Since static characters remain the same throughout a narrative, they do not change beyond the way in which they are first presented. In order for a character to be dynamic, there must be situations in the narrative in which this personage meets with some conflict and reacts in an unpredictable manner. Therefore, if Santiago, the protagonist, is a dynamic character, the reader must find in him a change in personality or attitude; that is, his behavior will not always be predictable.
In examining Santiago as potentially a dynamic character, the reader seeks scenes in which this protagonist engages in internal or external conflict since there is usually some character change after conflict. Of course, the main conflict in the novella is Man vs. Nature. And, since Santiago perceives the sea as "La Mer," his conflict transcends one merely with a fish, but, rather, becomes one of man versus woman in a sort of marriage of lives. For, Santiago is not merely trying to catch a fish after having gone without doing so for eighty-four days; he is fighting for his very way of life, for what gives it meaning: his relationship with "La Mer."
So, the character change in Santiago--who is, indeed, a dynamic character--centers around his interactions with the marlin and the sea while he struggles to bring in this great fish and fight off the sharks. Thus, his interior dialogue is paramount to his developing attitudes. And, these attitudes develop from venturing out to make a catch to a conflict with "La Mer," and then to an existential contemplation of life. For instance, after successfully having outdone the fish by living through their combat, Santiago heads back to shore, but the sharks come, and he begins to despair,
"It was too good to last,....I wish it had been a dream now and that I had never hooked the fish and was alone in bed on the newspapers."
Nevertheless, Santiago rebounds spiritually,
"But man is not made for defeat....A man can be destroyed but not defeated....But I must think....Because it is all I have left....I am still an old man. But I am not unarmed."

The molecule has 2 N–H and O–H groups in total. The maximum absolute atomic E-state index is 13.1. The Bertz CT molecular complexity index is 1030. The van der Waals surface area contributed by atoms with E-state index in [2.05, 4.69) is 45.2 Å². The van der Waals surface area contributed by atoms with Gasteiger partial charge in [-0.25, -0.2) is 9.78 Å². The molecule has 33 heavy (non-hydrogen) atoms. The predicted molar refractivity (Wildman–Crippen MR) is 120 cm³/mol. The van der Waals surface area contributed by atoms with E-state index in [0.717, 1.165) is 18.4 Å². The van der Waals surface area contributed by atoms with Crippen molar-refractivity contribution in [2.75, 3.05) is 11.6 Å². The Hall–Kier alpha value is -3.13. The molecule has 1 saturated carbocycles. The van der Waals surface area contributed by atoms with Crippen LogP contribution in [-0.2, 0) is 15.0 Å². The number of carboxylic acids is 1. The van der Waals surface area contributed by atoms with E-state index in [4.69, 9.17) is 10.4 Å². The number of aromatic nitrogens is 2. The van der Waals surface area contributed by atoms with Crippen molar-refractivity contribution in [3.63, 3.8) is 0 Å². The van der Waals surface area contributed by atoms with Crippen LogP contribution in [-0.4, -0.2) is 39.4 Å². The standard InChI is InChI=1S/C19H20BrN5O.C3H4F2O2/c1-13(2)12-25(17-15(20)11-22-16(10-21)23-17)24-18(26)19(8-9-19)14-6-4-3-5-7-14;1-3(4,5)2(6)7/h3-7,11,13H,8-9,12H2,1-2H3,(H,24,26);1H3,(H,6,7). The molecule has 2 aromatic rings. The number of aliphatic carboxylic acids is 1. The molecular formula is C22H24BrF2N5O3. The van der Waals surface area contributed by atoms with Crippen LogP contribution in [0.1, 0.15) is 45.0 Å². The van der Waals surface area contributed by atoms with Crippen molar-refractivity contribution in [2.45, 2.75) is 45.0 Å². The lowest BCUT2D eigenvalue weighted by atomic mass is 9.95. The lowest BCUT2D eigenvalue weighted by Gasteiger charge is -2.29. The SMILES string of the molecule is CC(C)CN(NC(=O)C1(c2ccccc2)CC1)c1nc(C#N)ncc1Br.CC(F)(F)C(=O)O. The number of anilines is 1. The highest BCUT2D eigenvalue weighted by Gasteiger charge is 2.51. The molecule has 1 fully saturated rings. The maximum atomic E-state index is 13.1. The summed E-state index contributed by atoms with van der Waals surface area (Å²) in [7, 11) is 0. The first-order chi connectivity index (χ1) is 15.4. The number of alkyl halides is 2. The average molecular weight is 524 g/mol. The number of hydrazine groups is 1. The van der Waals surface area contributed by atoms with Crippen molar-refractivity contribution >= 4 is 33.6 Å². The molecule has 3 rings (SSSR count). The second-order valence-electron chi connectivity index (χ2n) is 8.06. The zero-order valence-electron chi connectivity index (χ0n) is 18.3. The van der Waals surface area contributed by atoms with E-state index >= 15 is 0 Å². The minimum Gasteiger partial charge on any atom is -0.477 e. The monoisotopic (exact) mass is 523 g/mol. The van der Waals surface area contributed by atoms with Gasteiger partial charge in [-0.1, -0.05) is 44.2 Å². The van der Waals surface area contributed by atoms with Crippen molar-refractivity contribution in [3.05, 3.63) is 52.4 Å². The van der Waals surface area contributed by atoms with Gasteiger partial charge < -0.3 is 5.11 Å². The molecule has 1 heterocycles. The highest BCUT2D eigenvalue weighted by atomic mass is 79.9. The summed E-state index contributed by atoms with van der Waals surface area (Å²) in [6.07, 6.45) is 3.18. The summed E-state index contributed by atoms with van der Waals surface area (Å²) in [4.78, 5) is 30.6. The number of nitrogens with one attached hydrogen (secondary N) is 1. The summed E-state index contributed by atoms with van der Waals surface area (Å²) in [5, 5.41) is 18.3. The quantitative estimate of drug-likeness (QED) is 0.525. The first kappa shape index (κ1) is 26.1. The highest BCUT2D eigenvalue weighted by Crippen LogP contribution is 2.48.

Santiago realizes that he is higher than the fish since he can always think and have resolve. With the theme of the importance of dreams which give man a spiritual dimension, Santiago dynamically rises to the challenge of the sea and, although he loses the marlin to sharks, he is unconquered spiritually as he can still dream of the lions. He has changed from his earlier despair from not catching fish to a state of hope.
[Please see the link to another question about Santiago's character that is cited below]
The problem lies with the question. While the idea of round and flat and dynamic characters works well with short stories and some other literary forms with some stereoptypes that we .all can identify, in "The Old Man and the Sea" the characters besides being individual figures are expressing some archetypal or basic images from the collective or universal mind. For example, one can think of Odysseus or any wise old man figure, and then the child who in this case is a caring figure. The sea adventure reaches back to Melville. The characters are best understood - or at least one way of understanding the story - as having archetypal dimensions, thus providing more complexity and psychological interests than other terms or ways of identifying character in the story.